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Engaging with customers is one of the most difficult challenges for most companies. With the growing number of ways consumers interact with brands — from phone calls, to texting, to social media messaging —  it’s becoming increasingly hard for companies to aggregate interactions into useful information.

Even today, customer service products focus on individual communication channels and treat customers as case numbers or tickets. The founders of Gladly think this standard needs to change. They are reimagining the business/consumer relationship by centralizing all communications and making the atomic unit of their product what it should be: the customer.

Greylock investment partner and Gladly CEO Joseph Ansanelli and Gladly VP of engineering Michael Wolfe have a deep history of successful ventures together. The two first worked with each other at Kana, an early customer service software company that helped managed email and web-based communications.

The pair later founded Vontu, a data loss prevention software that was later acquired by Symantec. In 2015, they got the band back together and incubated Gladly at Greylock Partners with a mission to change how large enterprises interact with their many customers.

(Disclosure: Greylock is an investor in Gladly.)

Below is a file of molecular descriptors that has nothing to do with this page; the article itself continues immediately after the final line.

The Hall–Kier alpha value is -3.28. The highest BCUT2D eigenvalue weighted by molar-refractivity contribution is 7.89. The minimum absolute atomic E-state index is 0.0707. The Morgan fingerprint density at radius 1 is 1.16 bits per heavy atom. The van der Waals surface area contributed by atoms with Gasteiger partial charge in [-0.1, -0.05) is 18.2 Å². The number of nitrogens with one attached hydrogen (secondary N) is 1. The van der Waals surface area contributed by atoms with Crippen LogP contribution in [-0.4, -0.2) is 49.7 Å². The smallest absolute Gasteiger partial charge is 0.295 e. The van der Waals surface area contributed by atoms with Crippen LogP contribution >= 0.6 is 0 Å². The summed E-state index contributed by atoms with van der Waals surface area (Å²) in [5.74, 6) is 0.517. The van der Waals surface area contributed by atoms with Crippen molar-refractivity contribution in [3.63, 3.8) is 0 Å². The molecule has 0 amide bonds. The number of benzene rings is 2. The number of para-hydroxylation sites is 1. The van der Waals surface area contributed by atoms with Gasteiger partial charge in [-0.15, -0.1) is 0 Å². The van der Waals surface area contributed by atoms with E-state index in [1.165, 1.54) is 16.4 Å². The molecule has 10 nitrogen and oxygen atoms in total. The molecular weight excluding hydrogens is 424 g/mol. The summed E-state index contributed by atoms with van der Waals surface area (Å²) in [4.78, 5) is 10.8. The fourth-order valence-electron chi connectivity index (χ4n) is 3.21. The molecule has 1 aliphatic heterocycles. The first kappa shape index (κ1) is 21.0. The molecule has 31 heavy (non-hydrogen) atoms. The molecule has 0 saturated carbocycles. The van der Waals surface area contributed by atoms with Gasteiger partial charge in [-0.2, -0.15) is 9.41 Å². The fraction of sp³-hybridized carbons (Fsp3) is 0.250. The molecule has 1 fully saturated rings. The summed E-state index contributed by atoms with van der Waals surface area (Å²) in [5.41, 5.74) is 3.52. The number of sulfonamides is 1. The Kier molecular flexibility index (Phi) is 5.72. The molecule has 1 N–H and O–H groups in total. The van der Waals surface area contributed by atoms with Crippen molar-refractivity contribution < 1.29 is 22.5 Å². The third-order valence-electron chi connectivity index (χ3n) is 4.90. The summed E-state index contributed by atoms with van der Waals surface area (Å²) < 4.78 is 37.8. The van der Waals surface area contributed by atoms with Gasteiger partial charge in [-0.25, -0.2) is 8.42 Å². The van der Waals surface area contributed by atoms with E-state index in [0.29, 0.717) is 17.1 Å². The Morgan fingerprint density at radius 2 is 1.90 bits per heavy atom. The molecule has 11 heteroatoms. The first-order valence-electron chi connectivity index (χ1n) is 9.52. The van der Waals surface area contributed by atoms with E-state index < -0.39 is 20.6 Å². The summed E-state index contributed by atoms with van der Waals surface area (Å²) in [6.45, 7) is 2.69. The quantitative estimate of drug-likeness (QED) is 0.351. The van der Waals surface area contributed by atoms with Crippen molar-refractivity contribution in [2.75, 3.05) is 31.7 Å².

Below are a few key takeaways from the discussion.

  • Being channel agnostic: Michael explains the difference between focusing on the customer versus focusing on the communication channel. Legacy customer service platforms silo conversations inside of individual channels. Gladly’s philosophy is that all past interactions with a customer across any channel should be easily accessible.
  • Your customer defines your business: For startups, the key to success is identifying your first set of customers. Gladly looked for industries where communication and the customer relationship are a competitive advantage, such as travel, commerce, and retail.
  • Attacking the big mountain: Joseph’s experience at Greylock has taught him that the most seminal enterprise companies end up becoming a core platform and system of record. This takes a different go to market strategy, requiring large customers in big markets and a high amount of capital.
  • The future of customer service: Joseph foresees customer service as being a natural, empathetic conversation between companies and customers. He hopes companies achieve a level of complete understanding of a customer’s past experience and proactively assist their customers.

Elisa Schreiber is the marketing partner at Greylock Partners.

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